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Around 255 people escaped Grenfell Tower blaze, according to police

Thirty two victims have been positively identified, with 55 post-mortem examinations having taken place.

Around 255 survivors escaped the Grenfell Tower blaze, police have revealed.

Giving an update on the inquiry, Scotland Yard said officers still believe that around 80 people are dead or missing.

Thirty two victims have been positively identified, with 55 post-mortem examinations having taken place.

Detectives say that due to the damage caused by the fire, some bodies may never be identified.

According to investigating officers speaking at the briefing on Monday, the Grenfell Tower investigation is the biggest the Metropolitan Police has conducted outside of counter-terrorism operations.

Investigations have revealed that 350 people should have been in the Kensington tower on the night June 14.

But police believe that 14 residents were not in the building.

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(PA graphics)

Tenants illegally subletting flats in Grenfell Tower have been urged to come forward to allow emergency services to establish the true death toll from the blaze.

The Government has said no-one from the block would face charges for illegally renting out their flats.

It is feared the scale of the tragedy has not been captured by official figures due to many residents living in the building off the books.

The Home Office has already said it would not conduct immigration checks on survivors and those coming forward to with information.

Officers have spoken to residents from 106 of the 129 flats in Grenfell Tower and have not been able to speak to anyone from the remaining 23.

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(Victoria Jones/PA)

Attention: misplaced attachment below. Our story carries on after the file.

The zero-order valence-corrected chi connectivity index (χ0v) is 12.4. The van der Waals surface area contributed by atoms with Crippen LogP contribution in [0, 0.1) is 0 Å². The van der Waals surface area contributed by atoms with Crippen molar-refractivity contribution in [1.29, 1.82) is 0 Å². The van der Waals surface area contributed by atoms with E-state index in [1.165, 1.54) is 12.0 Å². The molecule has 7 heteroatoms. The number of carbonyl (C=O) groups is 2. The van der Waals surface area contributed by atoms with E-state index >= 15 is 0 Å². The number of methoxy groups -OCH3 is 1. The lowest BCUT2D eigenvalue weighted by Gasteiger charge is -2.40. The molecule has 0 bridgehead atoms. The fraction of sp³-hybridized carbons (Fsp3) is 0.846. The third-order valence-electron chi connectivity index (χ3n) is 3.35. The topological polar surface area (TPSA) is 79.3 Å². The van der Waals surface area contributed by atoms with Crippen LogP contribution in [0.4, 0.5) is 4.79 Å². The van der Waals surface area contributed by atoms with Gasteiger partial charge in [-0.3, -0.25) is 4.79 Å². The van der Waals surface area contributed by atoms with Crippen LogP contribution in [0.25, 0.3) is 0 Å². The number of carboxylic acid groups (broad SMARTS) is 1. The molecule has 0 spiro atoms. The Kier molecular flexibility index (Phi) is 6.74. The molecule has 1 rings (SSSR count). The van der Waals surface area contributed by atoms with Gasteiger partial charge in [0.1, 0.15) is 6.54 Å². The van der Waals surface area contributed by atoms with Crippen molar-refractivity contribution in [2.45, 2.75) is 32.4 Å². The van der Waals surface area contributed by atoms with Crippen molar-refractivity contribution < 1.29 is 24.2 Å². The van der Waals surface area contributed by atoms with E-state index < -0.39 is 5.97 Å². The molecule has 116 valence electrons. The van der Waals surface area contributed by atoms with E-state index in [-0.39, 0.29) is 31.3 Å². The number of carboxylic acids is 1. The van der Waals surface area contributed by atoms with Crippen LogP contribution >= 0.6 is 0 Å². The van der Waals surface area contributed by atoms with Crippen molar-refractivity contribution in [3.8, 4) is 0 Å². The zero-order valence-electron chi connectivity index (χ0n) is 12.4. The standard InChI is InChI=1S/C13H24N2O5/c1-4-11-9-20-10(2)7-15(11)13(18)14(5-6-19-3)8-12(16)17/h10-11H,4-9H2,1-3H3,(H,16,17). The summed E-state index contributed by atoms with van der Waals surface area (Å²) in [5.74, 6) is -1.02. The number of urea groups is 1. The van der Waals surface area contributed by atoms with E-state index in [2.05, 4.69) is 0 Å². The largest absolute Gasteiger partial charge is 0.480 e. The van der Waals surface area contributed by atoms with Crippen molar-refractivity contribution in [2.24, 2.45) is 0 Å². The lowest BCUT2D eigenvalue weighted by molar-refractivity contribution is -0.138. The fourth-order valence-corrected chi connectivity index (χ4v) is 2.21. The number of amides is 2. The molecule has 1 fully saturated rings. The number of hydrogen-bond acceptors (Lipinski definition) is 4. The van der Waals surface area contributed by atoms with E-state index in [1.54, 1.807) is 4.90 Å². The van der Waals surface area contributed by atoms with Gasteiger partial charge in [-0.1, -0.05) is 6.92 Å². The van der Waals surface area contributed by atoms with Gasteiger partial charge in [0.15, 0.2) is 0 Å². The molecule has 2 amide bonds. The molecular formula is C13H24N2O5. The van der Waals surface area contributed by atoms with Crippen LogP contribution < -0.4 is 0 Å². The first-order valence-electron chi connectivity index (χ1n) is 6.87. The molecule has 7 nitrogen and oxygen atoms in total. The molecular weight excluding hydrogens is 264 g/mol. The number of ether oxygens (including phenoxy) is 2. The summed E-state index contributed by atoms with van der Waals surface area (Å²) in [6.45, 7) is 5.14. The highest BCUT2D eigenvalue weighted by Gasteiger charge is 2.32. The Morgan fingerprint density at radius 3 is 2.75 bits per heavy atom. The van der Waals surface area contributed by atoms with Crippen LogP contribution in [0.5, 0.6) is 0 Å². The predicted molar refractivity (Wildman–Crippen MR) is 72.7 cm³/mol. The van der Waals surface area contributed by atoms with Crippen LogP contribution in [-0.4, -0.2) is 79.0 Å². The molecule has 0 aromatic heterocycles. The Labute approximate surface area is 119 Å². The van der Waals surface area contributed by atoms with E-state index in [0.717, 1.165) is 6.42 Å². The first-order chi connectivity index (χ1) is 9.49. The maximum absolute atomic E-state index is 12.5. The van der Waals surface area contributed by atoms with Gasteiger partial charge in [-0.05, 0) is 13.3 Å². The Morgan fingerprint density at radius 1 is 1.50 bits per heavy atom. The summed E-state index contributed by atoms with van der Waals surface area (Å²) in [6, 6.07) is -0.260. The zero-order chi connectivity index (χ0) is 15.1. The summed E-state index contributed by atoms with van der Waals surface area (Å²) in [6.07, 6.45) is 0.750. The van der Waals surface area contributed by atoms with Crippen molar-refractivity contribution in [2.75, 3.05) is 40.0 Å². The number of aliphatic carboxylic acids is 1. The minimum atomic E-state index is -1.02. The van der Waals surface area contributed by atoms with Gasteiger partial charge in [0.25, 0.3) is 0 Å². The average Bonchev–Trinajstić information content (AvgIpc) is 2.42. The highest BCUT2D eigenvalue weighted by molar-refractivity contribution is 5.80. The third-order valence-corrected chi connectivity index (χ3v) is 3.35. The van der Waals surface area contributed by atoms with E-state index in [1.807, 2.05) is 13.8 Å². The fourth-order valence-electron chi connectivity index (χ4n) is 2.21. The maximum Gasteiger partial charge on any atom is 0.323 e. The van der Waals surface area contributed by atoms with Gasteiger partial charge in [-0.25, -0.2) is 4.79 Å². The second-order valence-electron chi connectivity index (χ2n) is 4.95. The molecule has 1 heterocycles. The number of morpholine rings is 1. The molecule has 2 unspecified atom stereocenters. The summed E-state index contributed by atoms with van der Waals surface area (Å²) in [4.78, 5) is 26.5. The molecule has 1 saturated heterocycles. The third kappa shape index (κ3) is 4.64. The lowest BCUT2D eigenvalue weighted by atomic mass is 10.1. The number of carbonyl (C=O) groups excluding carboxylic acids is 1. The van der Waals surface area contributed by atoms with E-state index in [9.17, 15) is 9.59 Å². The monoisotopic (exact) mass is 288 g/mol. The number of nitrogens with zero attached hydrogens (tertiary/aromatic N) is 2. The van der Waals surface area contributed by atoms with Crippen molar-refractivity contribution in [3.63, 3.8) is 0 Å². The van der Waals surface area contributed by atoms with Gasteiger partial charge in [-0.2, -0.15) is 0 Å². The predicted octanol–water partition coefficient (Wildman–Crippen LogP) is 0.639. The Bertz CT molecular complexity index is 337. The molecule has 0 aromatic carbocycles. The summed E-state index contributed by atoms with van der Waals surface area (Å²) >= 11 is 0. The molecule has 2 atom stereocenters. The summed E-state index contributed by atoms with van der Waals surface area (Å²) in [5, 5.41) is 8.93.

Speaking of the scope of the criminal investigation, detectives said they were looking at all aspects of the fire including, but not exclusive to, the cladding, fire exits and the stay-put advice residents had been given.

Metropolitan Police Commander Stuart Cundy said: “We have identified over 60 companies and organisations that have had some involvement in either the construction, management or refurbishment of Grenfell Tower.”

He added that extensive amounts of evidence had already been gathered, including four terabytes of data from one company, and 20 terabytes of CCTV footage – the equivalent of two million boxes of A4 paper and 5,000 feature length films, respectively.

Mr Cundy explained the investigation would look at all kinds of potential offences, ranging from the most serious – manslaughter and corporate manslaughter, right the way down to more low level crimes.

He said: “We believe that around 80 people lost their lives as a result of the fire, that quite frankly, should not have happened

“You can’t listen to the families and to the 999 calls and not want to hold people to account for a fire that should not have happened.”

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